Not at all like the average horses in the US.  Not even close to what I've got in my pasture.

The average QH weighs between 800 and 1200 pounds.
Zip (right), at a scant 16 hh, weighs in at about 1200 pounds most of the time
except during the winter when he swears the extra 50 is hair.

According to the weight tape (because he's such a diva he won't stand
on the bathroom scale), Dakota, 15.1 hh, weighs in at about 1100 pounds.
So breaking it down, the researchers picked horses that could probably carry weight better and be the least likely to take to bucking, rearing, and other fussiness than the average saddle horse in the US.

What they found was that these wonderbeasts could comfortably carry approximately 29% of their body weight.  Figuring the average 13 hh pony probably weighs in at about 850 pounds (yes, I'm guessing based on adding Duke's chunkiness at 8.5 hh and Leo's sturdy gracefulness at 15 hh and noting that there are two of them...and then math happens and I get 800 pounds and add 50 for jollies), that means the average rider of one of those ponies, plus tack and sandwiches, should weigh in at about 246 pounds.  Deduct 40 for the saddle and pad, and that's 206 pounds for rider and sandwiches and water bottle and cell phone and couture riding togs.

Not too shabby.  I feel better already.

Of course we're not all riding stocky ponies.  Many of us are riding animals that defy description.  The lower on the equestrian totem pole one lurks, the less likely one is to own a horse that fits into an easily-recognizable category.  I, for one, eschew pedigree in favor of big butts and "soft" eyes.  And it's not just because I'm cheap.  That's just my taste in horses.  Give me your tired, your learning disabled, your huddled OT Paints yearning to be left alone....

Digression over.  The average horse in the US has been shown to be comfortable carrying about 20% of its body weight.  So if the average horse weighs in at about 1000 pounds, that's easy enough to figure out.  If you and your saddle and all your necessities weigh more than 200 pounds, odds are you're either going to wind up with a horse with back issues or with a rodeo experience on the occasions when Flufferbutter decides he's had enough and opts to attempt non-surgical removal of his back irritation.

Yes, everyone should be happy within their own skin.  But if that skin is going to be safe on a horse and the horse is going to be safe and happy under it, then it really shouldn't weigh more than 20 - 25% of the horse's body weight.  There's nothing wrong with buying horses that fit one's style and body mass.  There are ample big horses out there in need of homes, and no one will point a finger if the rider's butt makes the horse's butt look big.  Think about it.  Getting in shape is certainly key to riding, but if you're Big and Proud, look around and find a horse that will happily tote you and your stuff into the sunset.  They're out there, I promise.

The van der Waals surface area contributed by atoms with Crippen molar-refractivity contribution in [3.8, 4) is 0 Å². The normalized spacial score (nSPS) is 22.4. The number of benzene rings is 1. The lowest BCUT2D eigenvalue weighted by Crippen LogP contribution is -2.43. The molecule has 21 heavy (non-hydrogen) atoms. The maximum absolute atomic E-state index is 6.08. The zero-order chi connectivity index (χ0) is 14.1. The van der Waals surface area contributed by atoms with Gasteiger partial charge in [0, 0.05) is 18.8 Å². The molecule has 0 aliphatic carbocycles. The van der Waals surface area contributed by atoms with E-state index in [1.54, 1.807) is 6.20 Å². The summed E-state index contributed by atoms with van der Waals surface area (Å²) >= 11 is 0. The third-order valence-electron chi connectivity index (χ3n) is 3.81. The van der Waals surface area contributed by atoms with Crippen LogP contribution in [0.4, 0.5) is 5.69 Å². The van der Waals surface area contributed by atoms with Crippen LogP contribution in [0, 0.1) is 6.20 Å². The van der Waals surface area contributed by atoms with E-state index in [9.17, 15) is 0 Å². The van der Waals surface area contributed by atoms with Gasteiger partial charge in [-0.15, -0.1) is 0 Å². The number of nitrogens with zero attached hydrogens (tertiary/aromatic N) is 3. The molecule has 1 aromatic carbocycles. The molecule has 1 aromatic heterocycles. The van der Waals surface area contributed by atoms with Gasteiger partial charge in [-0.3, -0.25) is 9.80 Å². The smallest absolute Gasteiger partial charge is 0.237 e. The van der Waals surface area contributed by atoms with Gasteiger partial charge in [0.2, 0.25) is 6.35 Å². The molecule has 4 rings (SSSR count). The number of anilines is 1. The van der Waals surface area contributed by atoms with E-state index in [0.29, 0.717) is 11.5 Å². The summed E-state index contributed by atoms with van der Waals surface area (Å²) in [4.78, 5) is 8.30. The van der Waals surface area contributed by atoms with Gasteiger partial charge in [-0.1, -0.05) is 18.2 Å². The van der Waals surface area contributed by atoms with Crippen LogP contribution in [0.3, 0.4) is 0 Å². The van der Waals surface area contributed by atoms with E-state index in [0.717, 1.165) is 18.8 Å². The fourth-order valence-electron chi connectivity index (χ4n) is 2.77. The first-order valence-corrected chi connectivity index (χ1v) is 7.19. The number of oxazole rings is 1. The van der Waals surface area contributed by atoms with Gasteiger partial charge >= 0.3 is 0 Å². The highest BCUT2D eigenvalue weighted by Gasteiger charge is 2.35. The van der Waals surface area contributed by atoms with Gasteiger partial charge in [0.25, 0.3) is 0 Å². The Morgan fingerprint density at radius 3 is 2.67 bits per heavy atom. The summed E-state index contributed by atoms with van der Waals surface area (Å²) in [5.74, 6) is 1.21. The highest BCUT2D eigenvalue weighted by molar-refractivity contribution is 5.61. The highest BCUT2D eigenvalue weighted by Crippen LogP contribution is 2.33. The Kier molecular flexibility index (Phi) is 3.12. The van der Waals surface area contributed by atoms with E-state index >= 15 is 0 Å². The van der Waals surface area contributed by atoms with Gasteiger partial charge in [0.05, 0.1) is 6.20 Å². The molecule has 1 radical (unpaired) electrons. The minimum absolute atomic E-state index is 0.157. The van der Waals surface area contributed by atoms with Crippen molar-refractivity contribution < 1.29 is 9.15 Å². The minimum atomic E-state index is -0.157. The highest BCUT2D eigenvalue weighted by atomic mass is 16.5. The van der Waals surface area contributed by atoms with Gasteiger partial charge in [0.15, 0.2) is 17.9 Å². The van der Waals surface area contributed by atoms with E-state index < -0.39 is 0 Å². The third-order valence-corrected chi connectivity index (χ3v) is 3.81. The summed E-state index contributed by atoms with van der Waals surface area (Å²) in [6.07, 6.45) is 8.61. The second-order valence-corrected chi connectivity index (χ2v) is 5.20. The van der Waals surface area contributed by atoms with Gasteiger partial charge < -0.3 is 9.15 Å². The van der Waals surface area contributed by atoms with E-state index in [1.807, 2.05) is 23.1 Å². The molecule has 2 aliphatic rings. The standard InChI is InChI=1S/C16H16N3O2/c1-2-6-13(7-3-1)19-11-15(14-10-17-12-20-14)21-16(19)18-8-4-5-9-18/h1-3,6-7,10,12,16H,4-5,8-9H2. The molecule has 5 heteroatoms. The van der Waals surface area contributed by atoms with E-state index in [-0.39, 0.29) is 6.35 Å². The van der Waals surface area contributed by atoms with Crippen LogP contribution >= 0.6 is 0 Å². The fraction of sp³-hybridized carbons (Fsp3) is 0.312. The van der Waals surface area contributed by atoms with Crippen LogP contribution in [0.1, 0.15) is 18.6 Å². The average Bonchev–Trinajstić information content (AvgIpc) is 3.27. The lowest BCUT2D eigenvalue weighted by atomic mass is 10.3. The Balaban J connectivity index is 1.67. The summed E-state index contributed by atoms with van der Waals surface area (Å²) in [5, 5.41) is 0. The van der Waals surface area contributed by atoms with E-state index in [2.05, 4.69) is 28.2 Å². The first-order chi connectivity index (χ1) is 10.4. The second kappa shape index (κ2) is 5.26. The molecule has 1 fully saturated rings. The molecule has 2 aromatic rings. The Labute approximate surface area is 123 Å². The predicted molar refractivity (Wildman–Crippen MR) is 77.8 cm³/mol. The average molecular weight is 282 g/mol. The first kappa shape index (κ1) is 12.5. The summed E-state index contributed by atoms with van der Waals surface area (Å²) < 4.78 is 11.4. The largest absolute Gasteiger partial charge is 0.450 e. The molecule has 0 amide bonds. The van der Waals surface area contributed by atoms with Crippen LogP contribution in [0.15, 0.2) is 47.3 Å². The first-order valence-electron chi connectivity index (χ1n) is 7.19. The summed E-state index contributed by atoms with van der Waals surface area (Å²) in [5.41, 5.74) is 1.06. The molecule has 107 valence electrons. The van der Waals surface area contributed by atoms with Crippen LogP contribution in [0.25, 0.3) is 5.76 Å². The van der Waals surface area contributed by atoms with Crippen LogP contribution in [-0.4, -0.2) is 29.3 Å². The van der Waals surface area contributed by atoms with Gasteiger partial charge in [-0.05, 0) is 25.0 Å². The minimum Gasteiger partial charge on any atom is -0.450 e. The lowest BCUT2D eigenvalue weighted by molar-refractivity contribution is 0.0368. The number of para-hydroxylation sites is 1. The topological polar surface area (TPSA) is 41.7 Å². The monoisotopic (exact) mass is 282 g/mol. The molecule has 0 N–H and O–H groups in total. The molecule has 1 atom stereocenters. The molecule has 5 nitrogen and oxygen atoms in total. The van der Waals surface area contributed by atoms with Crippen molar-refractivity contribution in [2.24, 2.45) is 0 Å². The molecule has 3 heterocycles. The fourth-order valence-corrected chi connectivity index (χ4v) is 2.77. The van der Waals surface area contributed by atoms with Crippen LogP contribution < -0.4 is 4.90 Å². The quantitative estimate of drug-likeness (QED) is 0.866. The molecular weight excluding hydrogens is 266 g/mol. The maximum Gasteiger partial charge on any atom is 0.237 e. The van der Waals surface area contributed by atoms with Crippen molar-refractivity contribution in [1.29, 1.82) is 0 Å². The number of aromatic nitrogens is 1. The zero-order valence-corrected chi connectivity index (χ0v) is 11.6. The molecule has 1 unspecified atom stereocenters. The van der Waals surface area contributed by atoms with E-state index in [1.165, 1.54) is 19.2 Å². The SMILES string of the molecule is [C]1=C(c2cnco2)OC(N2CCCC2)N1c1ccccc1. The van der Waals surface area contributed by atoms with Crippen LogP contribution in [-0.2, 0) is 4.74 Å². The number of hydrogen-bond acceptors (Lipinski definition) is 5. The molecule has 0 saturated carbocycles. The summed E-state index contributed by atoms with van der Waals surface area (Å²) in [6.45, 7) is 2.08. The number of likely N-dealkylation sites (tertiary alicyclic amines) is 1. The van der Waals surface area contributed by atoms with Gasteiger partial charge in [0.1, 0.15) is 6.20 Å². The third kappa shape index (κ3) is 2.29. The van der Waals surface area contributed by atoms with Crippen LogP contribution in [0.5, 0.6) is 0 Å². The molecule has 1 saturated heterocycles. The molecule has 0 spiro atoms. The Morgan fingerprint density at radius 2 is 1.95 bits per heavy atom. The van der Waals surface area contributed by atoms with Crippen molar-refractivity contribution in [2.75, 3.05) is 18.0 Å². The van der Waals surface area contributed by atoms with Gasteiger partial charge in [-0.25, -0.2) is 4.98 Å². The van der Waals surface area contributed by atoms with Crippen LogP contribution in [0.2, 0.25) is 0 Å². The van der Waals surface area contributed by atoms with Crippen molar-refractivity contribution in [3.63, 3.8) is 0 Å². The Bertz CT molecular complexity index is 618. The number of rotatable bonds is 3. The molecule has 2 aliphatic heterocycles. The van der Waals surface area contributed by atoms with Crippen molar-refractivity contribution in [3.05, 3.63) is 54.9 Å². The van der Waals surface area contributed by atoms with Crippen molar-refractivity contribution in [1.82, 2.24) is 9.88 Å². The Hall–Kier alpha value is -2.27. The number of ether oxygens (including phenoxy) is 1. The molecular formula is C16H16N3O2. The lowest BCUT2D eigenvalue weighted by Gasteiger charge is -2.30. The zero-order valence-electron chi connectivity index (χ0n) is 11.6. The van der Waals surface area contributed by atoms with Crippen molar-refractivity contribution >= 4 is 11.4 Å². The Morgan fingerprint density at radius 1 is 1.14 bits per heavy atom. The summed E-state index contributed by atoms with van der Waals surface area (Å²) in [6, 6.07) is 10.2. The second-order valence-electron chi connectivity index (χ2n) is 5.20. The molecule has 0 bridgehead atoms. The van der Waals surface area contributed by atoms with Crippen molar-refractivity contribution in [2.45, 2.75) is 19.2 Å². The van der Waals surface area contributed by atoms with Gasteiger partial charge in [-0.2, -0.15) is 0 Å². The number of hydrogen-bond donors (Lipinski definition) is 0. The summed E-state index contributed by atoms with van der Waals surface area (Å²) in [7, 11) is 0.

Monday, November 04, 2013

What do you know about horse welfare?

FIRST, the self-promotion!  My newest book, Horse Bound, is available for order from Amazon, BN, and iUniverse now.  No Kindle version yet, but there will be an e-book version at iUniverse soon.  Shop, my Faithful Readers!  The holidays are nearly upon us!

Examining Modern Perceptions of Horse Welfare and Use | TheHorse.com

There are a lot of people entering into discussions about animal welfare online.  That's not news.  Nor is the fact that the discussions often become heated.  It would appear that while the majority of Americans are in favor of better treatment of animals (livestock in particular), few actually have hands-on experience or know much about the animals they're trying to protect.  Watching the discussions rage on, I had the feeling that the people most adamant were the ones least involved with the animals.

This article confirms that notion.

It's not hard to understand why the work of Temple Grandin has been so popular.  Of all animal advocates, this amazing double-PhD animal behaviorist has the ability thanks to her severe autism to actually have some insight into how animals think and feel.  It's to her credit that she has gone public with her situation and shared her fascinating insights with the world.  She is the primary source of information for builders and managers of slaugherhouses across the US, and she has made a difficult (and contentious) situation better for the animals while the rest of us duke it out over the grand morality involved in slaughter.

Just this weekend I came across a comment regarding horses and their training that kind of set me back on my  heels a bit.  The statement that horses don't think but only react based on instinct is not a new concept, but I had thought it was currently popular only in certain countries.  The reason for that belief persisting among some religious folk and some cultures is that there is an underlying belief that animals are unclean, don't have souls, and so are lesser creatures than humans.  Years ago I heard this from a Muslim friend who insisted I couldn't have trained my horses because they simply don't have the ability to process information.  I was surprised to hear this same sort of belief come from a similarly-conformed person*.  It's still alive and well.